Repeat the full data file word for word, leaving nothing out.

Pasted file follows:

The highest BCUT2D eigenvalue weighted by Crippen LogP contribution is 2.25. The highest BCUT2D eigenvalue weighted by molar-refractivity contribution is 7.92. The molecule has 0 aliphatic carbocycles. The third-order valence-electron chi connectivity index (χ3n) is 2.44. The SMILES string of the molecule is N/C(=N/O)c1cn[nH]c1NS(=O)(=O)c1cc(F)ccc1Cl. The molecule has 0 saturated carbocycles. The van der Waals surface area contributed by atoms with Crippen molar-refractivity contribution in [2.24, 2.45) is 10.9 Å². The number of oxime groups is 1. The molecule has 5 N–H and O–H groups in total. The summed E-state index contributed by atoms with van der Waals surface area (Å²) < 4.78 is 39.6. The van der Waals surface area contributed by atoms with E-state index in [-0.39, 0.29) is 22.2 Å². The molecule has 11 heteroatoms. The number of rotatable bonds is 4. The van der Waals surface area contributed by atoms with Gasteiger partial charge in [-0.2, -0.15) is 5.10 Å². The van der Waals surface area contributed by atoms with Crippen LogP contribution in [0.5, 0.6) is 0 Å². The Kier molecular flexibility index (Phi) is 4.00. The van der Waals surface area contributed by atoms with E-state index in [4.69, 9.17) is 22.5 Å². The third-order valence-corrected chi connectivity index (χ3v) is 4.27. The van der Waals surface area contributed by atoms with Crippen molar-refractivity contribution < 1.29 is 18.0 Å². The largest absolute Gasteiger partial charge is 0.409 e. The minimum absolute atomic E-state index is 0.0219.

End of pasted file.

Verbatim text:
The highest BCUT2D eigenvalue weighted by Crippen LogP contribution is 2.25. The highest BCUT2D eigenvalue weighted by molar-refractivity contribution is 7.92. The molecule has 0 aliphatic carbocycles. The third-order valence-electron chi connectivity index (χ3n) is 2.44. The SMILES string of the molecule is N/C(=N/O)c1cn[nH]c1NS(=O)(=O)c1cc(F)ccc1Cl. The molecule has 0 saturated carbocycles. The van der Waals surface area contributed by atoms with Crippen molar-refractivity contribution in [2.24, 2.45) is 10.9 Å². The number of oxime groups is 1. The molecule has 5 N–H and O–H groups in total. The summed E-state index contributed by atoms with van der Waals surface area (Å²) < 4.78 is 39.6. The van der Waals surface area contributed by atoms with E-state index in [-0.39, 0.29) is 22.2 Å². The molecule has 11 heteroatoms. The number of rotatable bonds is 4. The van der Waals surface area contributed by atoms with Gasteiger partial charge in [-0.2, -0.15) is 5.10 Å². The van der Waals surface area contributed by atoms with Crippen LogP contribution in [0.5, 0.6) is 0 Å². The Kier molecular flexibility index (Phi) is 4.00. The van der Waals surface area contributed by atoms with E-state index in [4.69, 9.17) is 22.5 Å². The third-order valence-corrected chi connectivity index (χ3v) is 4.27. The van der Waals surface area contributed by atoms with Crippen molar-refractivity contribution < 1.29 is 18.0 Å². The largest absolute Gasteiger partial charge is 0.409 e. The minimum absolute atomic E-state index is 0.0219.